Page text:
Nevertheless, anyone who followed Buffy for more than a year could see the dark plot development around Willow coming. It was foreshadowed nicely in season three with the appearance of Vampire Willow. Hannigan turned in such an inspiring portrayal of Willow’s dark side that many fans wanted more. So when the “dark magic” storyline began in season five, it was a logical conclusion that she would go too far and end up as an evil sorceress. Willow was playing with magic when she should have been respecting it; she ended up with an abuse/dependency problem that caused Tara to leave her. So after a heartwarming, sex-filled reunion when Tara’s heart is blown out by a stray bullet, it’s no surprise she breaks down emotionally and goes straight for the dark arts in search of some vengeance.

Objectively, the story is compelling, fraught with high emotion, lots of action, and tragic loss. If Willow were a man, this would be a classic tale of the lonely hero who steps outside the law to avenge the senseless murder of his one true love at the hands of a spineless villain, endangering innocents along the way, who is ultimately faced with the choice of redemption vs. vengeance, often finding a way to balance the two.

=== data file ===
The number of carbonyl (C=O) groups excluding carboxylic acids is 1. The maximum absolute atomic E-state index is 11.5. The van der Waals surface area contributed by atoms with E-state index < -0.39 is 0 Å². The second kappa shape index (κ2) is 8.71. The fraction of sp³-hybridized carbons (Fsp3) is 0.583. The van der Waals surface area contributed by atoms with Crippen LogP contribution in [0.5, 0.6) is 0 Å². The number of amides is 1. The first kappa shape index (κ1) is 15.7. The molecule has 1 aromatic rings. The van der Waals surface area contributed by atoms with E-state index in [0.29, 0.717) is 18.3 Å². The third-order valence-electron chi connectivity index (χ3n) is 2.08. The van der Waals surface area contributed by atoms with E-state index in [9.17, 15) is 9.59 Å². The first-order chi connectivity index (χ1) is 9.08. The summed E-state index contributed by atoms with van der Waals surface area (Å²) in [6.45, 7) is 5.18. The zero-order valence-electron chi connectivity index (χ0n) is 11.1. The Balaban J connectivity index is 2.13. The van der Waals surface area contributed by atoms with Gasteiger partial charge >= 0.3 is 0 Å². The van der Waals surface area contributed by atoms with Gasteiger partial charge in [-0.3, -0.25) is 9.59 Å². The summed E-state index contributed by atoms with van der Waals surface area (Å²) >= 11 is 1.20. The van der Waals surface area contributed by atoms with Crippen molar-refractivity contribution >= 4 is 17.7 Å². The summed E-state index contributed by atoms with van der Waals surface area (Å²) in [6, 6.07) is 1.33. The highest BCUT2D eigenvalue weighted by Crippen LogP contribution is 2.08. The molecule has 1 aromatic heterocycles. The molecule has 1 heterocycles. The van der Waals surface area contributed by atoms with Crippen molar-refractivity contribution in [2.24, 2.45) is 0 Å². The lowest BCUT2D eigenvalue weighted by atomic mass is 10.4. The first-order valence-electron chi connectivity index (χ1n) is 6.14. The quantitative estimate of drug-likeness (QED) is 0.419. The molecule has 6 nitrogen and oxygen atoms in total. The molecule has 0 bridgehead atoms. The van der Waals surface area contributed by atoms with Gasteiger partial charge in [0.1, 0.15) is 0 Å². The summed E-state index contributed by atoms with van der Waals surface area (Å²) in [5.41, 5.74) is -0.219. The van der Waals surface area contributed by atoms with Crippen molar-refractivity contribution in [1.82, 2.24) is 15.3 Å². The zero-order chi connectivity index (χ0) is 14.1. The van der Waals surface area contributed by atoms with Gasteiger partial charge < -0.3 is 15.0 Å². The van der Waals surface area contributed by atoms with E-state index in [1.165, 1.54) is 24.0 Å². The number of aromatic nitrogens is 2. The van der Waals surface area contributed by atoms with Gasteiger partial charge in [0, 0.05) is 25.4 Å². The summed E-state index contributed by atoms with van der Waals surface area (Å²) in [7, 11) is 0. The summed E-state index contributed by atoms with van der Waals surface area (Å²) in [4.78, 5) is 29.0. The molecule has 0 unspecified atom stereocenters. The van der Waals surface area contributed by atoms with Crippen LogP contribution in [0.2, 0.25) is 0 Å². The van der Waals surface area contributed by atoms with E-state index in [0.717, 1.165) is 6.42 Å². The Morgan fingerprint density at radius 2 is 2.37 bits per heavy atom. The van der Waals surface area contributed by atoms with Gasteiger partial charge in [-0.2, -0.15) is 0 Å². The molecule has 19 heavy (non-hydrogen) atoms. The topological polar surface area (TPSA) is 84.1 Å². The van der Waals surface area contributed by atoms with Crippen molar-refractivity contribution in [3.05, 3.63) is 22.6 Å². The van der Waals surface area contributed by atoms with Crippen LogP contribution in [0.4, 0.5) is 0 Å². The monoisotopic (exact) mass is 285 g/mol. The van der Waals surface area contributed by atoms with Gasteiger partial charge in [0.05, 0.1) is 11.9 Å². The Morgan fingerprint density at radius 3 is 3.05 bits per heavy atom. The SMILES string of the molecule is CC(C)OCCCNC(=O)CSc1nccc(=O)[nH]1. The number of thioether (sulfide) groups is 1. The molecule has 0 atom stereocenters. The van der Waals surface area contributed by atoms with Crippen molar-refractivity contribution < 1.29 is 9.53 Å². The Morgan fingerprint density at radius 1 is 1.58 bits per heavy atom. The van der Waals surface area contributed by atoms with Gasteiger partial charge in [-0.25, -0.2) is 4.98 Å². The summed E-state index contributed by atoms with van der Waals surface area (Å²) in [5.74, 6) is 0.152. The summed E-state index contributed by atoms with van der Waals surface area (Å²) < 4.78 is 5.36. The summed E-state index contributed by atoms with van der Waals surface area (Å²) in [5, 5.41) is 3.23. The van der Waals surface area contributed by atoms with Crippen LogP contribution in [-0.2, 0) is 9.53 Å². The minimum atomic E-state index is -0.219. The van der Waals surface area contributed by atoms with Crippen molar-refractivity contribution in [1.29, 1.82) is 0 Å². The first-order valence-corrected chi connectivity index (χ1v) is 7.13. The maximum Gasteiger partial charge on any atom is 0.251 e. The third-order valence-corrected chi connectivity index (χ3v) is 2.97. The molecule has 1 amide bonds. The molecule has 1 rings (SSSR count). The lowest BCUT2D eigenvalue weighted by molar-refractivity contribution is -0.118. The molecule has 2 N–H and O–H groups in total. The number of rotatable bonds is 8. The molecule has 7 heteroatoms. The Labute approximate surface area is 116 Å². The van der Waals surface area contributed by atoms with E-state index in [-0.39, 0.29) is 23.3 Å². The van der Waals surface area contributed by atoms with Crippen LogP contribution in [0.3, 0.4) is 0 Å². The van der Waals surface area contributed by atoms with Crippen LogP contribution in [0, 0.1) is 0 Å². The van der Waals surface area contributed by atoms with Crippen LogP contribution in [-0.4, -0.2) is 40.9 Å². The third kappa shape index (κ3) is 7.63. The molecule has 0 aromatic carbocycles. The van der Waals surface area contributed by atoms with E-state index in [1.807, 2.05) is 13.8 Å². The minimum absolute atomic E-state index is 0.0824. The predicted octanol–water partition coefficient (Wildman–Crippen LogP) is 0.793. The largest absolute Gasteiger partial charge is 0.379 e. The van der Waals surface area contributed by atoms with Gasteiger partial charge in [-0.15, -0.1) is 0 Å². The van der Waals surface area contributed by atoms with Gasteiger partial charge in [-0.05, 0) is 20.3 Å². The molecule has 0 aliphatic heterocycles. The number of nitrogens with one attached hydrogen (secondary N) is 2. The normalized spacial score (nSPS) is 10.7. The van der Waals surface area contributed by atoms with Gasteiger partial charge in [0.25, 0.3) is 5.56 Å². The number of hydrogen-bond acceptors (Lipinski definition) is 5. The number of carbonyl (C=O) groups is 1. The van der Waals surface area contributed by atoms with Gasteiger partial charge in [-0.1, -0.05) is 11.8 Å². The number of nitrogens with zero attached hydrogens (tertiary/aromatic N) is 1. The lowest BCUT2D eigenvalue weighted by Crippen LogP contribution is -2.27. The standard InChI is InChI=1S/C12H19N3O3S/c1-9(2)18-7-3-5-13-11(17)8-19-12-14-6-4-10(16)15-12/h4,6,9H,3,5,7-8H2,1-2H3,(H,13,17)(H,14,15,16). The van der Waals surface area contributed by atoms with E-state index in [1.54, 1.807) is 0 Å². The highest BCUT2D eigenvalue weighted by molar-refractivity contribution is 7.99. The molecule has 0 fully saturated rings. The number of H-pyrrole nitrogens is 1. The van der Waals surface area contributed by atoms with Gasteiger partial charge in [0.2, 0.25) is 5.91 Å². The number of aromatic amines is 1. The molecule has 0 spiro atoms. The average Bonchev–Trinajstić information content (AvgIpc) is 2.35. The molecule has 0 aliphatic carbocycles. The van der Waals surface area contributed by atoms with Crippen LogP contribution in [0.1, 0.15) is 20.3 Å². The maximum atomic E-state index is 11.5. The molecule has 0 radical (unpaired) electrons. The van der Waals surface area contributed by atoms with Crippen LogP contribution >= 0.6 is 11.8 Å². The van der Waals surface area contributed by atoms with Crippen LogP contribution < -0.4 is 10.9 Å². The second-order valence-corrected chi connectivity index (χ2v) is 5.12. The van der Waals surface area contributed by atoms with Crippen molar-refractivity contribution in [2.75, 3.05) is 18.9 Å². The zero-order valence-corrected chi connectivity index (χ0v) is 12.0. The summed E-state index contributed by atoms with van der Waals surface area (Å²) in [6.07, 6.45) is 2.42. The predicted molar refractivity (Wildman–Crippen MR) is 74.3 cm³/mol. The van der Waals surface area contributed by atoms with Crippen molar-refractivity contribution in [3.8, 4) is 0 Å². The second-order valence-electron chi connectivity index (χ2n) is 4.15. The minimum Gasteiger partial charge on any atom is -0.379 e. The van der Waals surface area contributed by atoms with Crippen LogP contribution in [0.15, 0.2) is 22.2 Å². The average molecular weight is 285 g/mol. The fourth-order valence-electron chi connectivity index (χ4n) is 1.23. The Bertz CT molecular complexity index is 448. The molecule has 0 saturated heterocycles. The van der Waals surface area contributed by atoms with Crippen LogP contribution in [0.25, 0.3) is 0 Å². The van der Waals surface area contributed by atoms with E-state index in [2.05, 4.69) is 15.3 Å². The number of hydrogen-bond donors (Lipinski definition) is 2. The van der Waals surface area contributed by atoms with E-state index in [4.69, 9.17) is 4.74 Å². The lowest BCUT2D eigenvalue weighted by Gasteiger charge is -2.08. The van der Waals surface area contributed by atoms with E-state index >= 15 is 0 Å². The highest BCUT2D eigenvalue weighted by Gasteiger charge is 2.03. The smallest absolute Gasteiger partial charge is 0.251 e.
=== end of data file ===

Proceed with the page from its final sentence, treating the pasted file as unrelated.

If there is a cliché that is being spun here, it’s this one. There is definite power in portraying the death of a same-sex partner as true tragedy. Often, it is seen somehow less emotionally taxing, because the relationship was not sanctioned by God, law and society at large. For Willow (and many viewers), Tara’s death is heart wrenching. Vengeance Willow is a raw, wild, creature from the id that expresses the raging grief of losing a loved one, and the absolute emptiness that follows. This is the Willow that has been boiling under the surface for the past six years waiting to come out and kick some Scooby Gang ass. The killing of Tara was an easy catalyst to make it happen. Too easy—with far-reaching consequences that extend beyond the show’s mythology into the very real world of everyday gays and lesbians begging for honest portrayals, only to be handed a message of misery and unhappiness.